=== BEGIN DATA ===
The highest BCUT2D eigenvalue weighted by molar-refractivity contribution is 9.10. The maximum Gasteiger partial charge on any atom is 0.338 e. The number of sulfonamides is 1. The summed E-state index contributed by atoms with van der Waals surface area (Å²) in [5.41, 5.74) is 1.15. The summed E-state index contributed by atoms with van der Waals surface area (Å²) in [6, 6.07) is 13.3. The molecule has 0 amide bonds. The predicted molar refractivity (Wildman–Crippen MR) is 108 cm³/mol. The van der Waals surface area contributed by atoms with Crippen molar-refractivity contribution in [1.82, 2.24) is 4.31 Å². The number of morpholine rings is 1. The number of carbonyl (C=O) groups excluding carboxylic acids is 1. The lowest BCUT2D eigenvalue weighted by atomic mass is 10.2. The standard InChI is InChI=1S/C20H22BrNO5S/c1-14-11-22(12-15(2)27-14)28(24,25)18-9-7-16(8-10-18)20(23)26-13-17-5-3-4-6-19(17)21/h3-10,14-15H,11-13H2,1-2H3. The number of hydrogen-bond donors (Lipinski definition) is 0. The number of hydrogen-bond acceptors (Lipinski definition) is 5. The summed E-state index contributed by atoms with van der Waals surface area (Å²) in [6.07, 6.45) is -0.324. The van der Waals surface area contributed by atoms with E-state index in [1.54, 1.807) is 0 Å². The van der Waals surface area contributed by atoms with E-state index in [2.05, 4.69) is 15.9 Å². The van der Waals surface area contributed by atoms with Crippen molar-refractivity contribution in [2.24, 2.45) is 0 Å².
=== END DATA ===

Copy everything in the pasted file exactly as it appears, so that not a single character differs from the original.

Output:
The highest BCUT2D eigenvalue weighted by molar-refractivity contribution is 9.10. The maximum Gasteiger partial charge on any atom is 0.338 e. The number of sulfonamides is 1. The summed E-state index contributed by atoms with van der Waals surface area (Å²) in [5.41, 5.74) is 1.15. The summed E-state index contributed by atoms with van der Waals surface area (Å²) in [6, 6.07) is 13.3. The molecule has 0 amide bonds. The predicted molar refractivity (Wildman–Crippen MR) is 108 cm³/mol. The van der Waals surface area contributed by atoms with Crippen molar-refractivity contribution in [1.82, 2.24) is 4.31 Å². The number of morpholine rings is 1. The number of carbonyl (C=O) groups excluding carboxylic acids is 1. The lowest BCUT2D eigenvalue weighted by atomic mass is 10.2. The standard InChI is InChI=1S/C20H22BrNO5S/c1-14-11-22(12-15(2)27-14)28(24,25)18-9-7-16(8-10-18)20(23)26-13-17-5-3-4-6-19(17)21/h3-10,14-15H,11-13H2,1-2H3. The number of hydrogen-bond donors (Lipinski definition) is 0. The number of hydrogen-bond acceptors (Lipinski definition) is 5. The summed E-state index contributed by atoms with van der Waals surface area (Å²) in [6.07, 6.45) is -0.324. The van der Waals surface area contributed by atoms with E-state index in [1.54, 1.807) is 0 Å². The van der Waals surface area contributed by atoms with E-state index in [2.05, 4.69) is 15.9 Å². The van der Waals surface area contributed by atoms with Crippen molar-refractivity contribution in [2.24, 2.45) is 0 Å².